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In the Northeastern of Brazil, the wolf traveling salesman of fabric José Araújo arrives at Jardim dos Caiacós and succeeds in selling his merchandise to the Turkish Turco. He goes to a ball to celebrate the business and he meets Dualiba, the forty and something year-old virgin daughter of Turco. He shags Dualiba and she tells her father what happened, and José Araújo is forced to marry her. When the resigned Araújo discovers that he is the motive of joke in the town, he changes his name to Ojuara and becomes a fearless lonely rider though the countryside of Northeastern to the paradisiacal São Sarué. Along his journey, his name becomes a legend that has defeated the devil and many bullies. He meets the gorgeous Jacirene a.k.a. Genifer in a brothel; the circus acrobat in the trapeze Sue; the evil Mãe de Pantanha and her "vagina dentata" ("toothed vagina"); and the daughter of a powerful farmer Eleonora. Written by
Claudio Carvalho, Rio de Janeiro, Brazil
Regarding the rating, I just want to say I may have to review it later when I see this movie again. It's not that I'm not sure if it deserves a 9/10. But I consider this an extremely high rating, and since I'm still on the "heat" of having just finished watching it for the first time, I feel like I could do a better judgment the next time I see it.
As for now, I think it's a very fair rating. First, because it suits my needs of what I understand to be good cinema - photography that plays a role in the script, decent sound mixing and innovative editing. I dare to say the director is worth a mention on the "new school" of Brazilian directors, alongside Fernando Meirelles and Walter Salles, which have been causing furor worldwide - well, if not worldwide, at least to me.
The storyline took a while to get me interested, but only long enough until I realised it was not your regular Northeastern Brazil drama-comedy. I may be wrong and I probably should do some research before I say anything, but I believe Ojuara's epic journey was supposed to be a free adaptation of Homer's Odissey. If that was not on purpose, or never such a thought has crossed the writers' minds, I stand corrected. Nevertheless, the excitement of the hero's journey to a greater goal is good be found on both.
The colour and the pace of the movie sometimes reminded me of old American (US) western movies, and also newer ones with shooting locations along the Mexican border. It makes me think that desert movies will never get old, given the mysterious connection every human being has with the arid landscape. When I was watching the movie, it also made me realise how rich is Brazil when it comes to scenarios for movie pictures.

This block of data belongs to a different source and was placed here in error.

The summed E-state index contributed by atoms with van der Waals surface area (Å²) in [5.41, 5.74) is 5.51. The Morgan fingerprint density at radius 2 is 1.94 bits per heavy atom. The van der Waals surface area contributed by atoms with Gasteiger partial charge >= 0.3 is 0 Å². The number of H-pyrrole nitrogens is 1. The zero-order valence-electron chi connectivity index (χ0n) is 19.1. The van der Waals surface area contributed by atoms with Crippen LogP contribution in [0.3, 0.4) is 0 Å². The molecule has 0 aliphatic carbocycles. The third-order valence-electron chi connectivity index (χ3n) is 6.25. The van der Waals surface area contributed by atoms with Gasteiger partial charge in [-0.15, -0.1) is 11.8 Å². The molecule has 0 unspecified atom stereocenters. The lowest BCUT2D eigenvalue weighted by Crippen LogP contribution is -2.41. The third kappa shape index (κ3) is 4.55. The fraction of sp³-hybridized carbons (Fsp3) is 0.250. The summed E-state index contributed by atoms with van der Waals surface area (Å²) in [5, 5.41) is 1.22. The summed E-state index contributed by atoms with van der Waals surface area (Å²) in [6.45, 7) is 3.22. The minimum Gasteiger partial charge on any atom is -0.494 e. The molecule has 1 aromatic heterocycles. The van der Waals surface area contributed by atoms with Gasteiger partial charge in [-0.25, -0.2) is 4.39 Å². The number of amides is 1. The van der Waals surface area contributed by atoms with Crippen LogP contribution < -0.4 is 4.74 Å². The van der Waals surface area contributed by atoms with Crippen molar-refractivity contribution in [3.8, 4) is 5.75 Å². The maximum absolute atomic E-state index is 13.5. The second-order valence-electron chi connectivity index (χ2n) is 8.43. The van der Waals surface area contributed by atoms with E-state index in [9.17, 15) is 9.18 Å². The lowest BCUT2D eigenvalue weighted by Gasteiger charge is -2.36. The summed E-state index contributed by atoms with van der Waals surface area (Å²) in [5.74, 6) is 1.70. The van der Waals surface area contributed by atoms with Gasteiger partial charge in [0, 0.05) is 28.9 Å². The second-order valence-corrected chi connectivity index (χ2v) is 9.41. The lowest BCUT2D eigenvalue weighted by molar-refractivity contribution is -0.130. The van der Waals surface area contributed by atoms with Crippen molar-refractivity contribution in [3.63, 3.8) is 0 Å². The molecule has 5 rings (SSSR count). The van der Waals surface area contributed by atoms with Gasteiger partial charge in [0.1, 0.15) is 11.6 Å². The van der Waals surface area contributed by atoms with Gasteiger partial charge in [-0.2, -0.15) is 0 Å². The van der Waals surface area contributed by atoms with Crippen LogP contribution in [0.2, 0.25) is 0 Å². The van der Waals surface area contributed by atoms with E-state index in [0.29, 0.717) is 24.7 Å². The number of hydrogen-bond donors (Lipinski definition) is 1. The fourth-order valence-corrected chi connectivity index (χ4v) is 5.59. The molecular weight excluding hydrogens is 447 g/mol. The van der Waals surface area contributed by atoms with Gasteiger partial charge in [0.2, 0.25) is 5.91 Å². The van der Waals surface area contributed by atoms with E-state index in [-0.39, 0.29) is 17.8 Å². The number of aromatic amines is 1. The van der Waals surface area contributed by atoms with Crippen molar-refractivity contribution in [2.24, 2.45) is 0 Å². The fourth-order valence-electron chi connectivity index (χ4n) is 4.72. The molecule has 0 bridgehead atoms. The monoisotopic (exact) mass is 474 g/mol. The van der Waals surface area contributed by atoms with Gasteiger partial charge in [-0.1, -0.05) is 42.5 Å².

No other thing in the movie has caught more my attention though, than the brilliant work by Marcos Palmeira as the leading character. When you think an actor has played every different character he could without risking to a horrible failure, the guy shows up and plays a different one even better than you could ever expect. Some people outside Brazil may not be aware of the diversity of the accents in which Portuguese is spoken within the country's borders. Well, I tell you, the speech of Northeastern states (where the story is located) and that of Rio de Janeiro, metropolitan and countryside São Paulo, Rio Grande do Sul and other Southern states... they are by no means the same. I can even say that, at times, they're not even mutually intelligible.
People that have HBO may have heard about Mandrake, the original series created by HBO Brasil and shown in a few other countries. Palmeira is also the leading character in the series named after the carioca (from Rio, the city) private investigator. If you have watched the series, you would know how a true carioca sounds like. And Palmeira is perfect not only because he speaks exactly like cariocas do, but because he acts, speaks, moves and basically IS a carioca.
In "O Homem...", he plays a Northeastern guy with probably the same level of verisimilitude. You totally buy he's a native potiguar (from Rio Grande do Norte state). On the few scenes he shared with musician-turned-actor Otto, one can barely distinguish the real Northeastern guy from the fake one. This same verisimilitude was a lot harder to find on other non-Northeastern members of the cast though, like carioca Leandro Firmino Da Hora (City of God) or paulista co-star Fernanda Paes Leme (which also starred in a Mandrake episode).
Anyways, in a time when Meirelles' Blindness seems to be getting misunderstood by the world connoisseurs, it's good to remember there's awesome Brazilian cinema being made for a while now, and unfortunately it seems it will take some time until the world can enjoy it.
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